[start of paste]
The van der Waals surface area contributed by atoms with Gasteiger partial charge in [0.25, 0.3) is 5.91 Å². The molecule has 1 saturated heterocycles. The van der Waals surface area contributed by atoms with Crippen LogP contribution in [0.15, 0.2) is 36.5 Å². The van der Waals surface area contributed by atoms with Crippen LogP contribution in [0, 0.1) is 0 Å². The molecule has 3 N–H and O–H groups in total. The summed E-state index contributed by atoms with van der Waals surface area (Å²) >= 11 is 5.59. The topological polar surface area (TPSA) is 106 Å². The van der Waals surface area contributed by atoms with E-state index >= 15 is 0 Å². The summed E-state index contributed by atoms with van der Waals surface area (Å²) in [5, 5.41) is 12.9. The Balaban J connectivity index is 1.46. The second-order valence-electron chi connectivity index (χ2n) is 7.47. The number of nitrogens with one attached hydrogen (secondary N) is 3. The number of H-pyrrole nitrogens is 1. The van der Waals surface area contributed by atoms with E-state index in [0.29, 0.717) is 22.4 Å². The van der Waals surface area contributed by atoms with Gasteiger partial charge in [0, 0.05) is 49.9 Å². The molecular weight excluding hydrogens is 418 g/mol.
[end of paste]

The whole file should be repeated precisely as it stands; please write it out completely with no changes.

The van der Waals surface area contributed by atoms with Gasteiger partial charge in [0.25, 0.3) is 5.91 Å². The molecule has 1 saturated heterocycles. The van der Waals surface area contributed by atoms with Crippen LogP contribution in [0.15, 0.2) is 36.5 Å². The van der Waals surface area contributed by atoms with Crippen LogP contribution in [0, 0.1) is 0 Å². The molecule has 3 N–H and O–H groups in total. The summed E-state index contributed by atoms with van der Waals surface area (Å²) >= 11 is 5.59. The topological polar surface area (TPSA) is 106 Å². The van der Waals surface area contributed by atoms with E-state index >= 15 is 0 Å². The summed E-state index contributed by atoms with van der Waals surface area (Å²) in [5, 5.41) is 12.9. The Balaban J connectivity index is 1.46. The second-order valence-electron chi connectivity index (χ2n) is 7.47. The number of nitrogens with one attached hydrogen (secondary N) is 3. The number of H-pyrrole nitrogens is 1. The van der Waals surface area contributed by atoms with E-state index in [0.29, 0.717) is 22.4 Å². The van der Waals surface area contributed by atoms with Gasteiger partial charge in [0, 0.05) is 49.9 Å². The molecular weight excluding hydrogens is 418 g/mol.